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Wilson Bailey, Ph.D.
Assistant Professor of Chemistry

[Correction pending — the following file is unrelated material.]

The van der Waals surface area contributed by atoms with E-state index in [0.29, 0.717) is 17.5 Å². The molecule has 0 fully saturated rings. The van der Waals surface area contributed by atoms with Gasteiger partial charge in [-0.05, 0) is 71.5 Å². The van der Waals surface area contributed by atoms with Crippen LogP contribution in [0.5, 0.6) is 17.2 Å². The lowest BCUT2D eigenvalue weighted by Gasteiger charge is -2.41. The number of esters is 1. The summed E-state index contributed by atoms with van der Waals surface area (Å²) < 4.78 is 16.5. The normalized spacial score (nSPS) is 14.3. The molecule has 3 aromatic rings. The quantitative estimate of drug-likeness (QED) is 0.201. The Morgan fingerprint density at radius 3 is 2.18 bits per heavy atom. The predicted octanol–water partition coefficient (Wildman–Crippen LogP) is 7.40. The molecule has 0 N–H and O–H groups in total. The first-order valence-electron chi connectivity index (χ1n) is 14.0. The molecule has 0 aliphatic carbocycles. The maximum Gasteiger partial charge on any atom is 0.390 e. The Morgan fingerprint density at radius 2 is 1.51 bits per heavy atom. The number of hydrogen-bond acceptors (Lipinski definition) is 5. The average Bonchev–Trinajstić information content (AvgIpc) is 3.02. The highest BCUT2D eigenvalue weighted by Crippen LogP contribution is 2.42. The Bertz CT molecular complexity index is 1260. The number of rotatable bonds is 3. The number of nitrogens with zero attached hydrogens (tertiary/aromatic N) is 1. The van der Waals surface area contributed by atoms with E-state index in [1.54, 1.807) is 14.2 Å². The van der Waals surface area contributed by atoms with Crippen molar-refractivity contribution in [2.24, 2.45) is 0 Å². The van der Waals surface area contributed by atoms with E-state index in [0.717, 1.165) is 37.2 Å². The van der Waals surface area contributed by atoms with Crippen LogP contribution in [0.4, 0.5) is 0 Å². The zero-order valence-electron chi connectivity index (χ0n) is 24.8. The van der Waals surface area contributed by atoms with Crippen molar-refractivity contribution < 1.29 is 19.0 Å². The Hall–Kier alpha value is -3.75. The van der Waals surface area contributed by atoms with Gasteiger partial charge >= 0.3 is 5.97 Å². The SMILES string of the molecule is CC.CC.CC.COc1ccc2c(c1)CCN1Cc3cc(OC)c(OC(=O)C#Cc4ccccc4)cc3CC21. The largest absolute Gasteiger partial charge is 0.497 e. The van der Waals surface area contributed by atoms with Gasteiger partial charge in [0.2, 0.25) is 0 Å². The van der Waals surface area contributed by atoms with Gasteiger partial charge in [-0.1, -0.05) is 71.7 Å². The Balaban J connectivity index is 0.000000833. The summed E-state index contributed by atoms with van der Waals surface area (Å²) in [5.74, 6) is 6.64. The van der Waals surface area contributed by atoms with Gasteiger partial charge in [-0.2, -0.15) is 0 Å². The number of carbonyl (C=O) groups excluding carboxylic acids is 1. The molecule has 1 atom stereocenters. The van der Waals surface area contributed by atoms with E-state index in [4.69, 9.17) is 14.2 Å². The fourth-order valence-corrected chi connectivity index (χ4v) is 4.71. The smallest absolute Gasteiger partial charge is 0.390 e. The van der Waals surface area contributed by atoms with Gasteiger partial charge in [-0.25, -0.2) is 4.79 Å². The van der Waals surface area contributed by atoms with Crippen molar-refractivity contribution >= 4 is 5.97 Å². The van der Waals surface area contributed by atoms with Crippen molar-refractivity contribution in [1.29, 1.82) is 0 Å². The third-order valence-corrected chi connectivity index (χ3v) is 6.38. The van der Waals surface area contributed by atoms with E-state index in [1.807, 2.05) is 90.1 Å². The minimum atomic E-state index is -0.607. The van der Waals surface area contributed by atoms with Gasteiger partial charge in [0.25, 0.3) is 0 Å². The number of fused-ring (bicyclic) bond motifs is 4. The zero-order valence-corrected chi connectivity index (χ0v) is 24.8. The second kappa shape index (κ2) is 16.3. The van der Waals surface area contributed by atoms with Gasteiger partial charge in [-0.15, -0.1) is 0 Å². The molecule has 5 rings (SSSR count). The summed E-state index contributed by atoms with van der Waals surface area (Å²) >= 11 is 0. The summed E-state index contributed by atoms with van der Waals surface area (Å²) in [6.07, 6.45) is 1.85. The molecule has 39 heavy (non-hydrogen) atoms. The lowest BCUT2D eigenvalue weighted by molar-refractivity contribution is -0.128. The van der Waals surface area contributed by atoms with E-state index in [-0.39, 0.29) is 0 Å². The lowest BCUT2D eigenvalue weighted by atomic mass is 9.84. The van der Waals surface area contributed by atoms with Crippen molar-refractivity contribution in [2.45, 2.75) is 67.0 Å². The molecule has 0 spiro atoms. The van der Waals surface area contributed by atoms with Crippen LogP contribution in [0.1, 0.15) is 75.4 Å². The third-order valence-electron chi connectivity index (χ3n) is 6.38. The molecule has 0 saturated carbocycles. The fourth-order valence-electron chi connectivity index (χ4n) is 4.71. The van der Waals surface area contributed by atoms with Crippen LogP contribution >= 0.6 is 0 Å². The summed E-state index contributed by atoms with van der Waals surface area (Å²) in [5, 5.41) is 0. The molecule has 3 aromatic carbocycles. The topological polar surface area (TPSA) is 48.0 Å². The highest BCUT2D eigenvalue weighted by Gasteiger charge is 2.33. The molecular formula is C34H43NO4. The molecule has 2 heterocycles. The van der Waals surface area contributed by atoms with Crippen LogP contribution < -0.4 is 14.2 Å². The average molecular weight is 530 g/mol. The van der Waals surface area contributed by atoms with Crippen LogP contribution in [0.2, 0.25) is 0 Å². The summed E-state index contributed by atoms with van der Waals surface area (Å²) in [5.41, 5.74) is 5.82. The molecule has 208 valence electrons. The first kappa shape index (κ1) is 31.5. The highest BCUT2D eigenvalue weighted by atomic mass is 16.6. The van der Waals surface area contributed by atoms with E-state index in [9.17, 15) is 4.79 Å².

Do you like colors, metals, and/or finding out how to manipulate chemical bonds for the benefit of the environment and humanity? Then inorganic chemistry research in the Bailey Lab may be for you! The research performed in the Bailey Lab will focus on metal-ligand cooperation (MLC), the rational design of bi-functional organic frameworks to assist transition metal centers in small molecule transformations and catalysis. In other words, we work as molecular architects to create brand new transition metal compounds using both our organic and inorganic knowledge, and use them to create new molecules. The field of MLC is an extension on classical inorganic chemistry, where both the bond making/breaking abilities of the metal, as well as the intrinsic reactive nature of organic functional groups on the ligand, are utilized in a cooperative manner to unlock novel chemistry compared to the (in)organic fragments alone. Projects are inspired by Nature, where exceptionally tuned ligand environments assist metalloenzymes to efficiently carry out specific chemical transformations. Initial projects will focus on the synthesis and characterization of zirconium and nickel complexes, and their reactivity with oxygen in catalysis and water oxidation, respectively. Projects are centered around synthesis, spectroscopy, chemical reactivity, and the many beautiful colors of transition metal species.